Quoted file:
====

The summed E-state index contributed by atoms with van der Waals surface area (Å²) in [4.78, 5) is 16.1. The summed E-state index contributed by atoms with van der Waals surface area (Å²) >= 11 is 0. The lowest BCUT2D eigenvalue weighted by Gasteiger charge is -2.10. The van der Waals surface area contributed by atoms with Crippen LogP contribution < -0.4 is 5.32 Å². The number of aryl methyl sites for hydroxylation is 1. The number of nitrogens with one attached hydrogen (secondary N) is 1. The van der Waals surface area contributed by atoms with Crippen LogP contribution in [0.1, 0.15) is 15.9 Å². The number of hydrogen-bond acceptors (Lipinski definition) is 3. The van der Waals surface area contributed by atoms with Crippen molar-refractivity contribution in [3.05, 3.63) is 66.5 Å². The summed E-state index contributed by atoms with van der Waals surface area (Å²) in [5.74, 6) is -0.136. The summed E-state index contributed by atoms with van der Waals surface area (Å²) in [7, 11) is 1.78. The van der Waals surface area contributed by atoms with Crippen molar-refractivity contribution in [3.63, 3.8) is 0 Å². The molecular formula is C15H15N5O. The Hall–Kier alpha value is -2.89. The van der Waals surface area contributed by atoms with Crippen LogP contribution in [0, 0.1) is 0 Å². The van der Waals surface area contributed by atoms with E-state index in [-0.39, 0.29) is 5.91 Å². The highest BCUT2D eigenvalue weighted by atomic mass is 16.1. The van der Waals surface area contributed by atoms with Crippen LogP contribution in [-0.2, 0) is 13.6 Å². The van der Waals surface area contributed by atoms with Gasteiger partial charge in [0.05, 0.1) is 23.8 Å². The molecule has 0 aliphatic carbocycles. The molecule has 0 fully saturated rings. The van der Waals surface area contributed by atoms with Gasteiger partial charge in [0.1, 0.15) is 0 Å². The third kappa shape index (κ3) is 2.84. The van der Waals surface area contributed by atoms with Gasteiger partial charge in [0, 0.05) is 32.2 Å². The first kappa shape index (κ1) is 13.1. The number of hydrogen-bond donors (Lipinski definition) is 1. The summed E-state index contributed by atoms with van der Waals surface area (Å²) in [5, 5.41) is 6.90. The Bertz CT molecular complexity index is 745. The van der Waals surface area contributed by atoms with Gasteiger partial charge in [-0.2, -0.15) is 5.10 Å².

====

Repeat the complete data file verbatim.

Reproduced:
The summed E-state index contributed by atoms with van der Waals surface area (Å²) in [4.78, 5) is 16.1. The summed E-state index contributed by atoms with van der Waals surface area (Å²) >= 11 is 0. The lowest BCUT2D eigenvalue weighted by Gasteiger charge is -2.10. The van der Waals surface area contributed by atoms with Crippen LogP contribution < -0.4 is 5.32 Å². The number of aryl methyl sites for hydroxylation is 1. The number of nitrogens with one attached hydrogen (secondary N) is 1. The van der Waals surface area contributed by atoms with Crippen LogP contribution in [0.1, 0.15) is 15.9 Å². The number of hydrogen-bond acceptors (Lipinski definition) is 3. The van der Waals surface area contributed by atoms with Crippen molar-refractivity contribution in [3.05, 3.63) is 66.5 Å². The summed E-state index contributed by atoms with van der Waals surface area (Å²) in [5.74, 6) is -0.136. The summed E-state index contributed by atoms with van der Waals surface area (Å²) in [7, 11) is 1.78. The van der Waals surface area contributed by atoms with Crippen molar-refractivity contribution in [3.63, 3.8) is 0 Å². The molecular formula is C15H15N5O. The Hall–Kier alpha value is -2.89. The van der Waals surface area contributed by atoms with Crippen LogP contribution in [0, 0.1) is 0 Å². The van der Waals surface area contributed by atoms with E-state index in [-0.39, 0.29) is 5.91 Å². The highest BCUT2D eigenvalue weighted by atomic mass is 16.1. The van der Waals surface area contributed by atoms with Crippen LogP contribution in [-0.2, 0) is 13.6 Å². The van der Waals surface area contributed by atoms with Gasteiger partial charge in [0.05, 0.1) is 23.8 Å². The molecule has 0 aliphatic carbocycles. The molecule has 0 fully saturated rings. The van der Waals surface area contributed by atoms with Gasteiger partial charge in [0.1, 0.15) is 0 Å². The third kappa shape index (κ3) is 2.84. The van der Waals surface area contributed by atoms with Gasteiger partial charge in [0, 0.05) is 32.2 Å². The first kappa shape index (κ1) is 13.1. The number of hydrogen-bond donors (Lipinski definition) is 1. The summed E-state index contributed by atoms with van der Waals surface area (Å²) in [5, 5.41) is 6.90. The Bertz CT molecular complexity index is 745. The van der Waals surface area contributed by atoms with Gasteiger partial charge in [-0.2, -0.15) is 5.10 Å².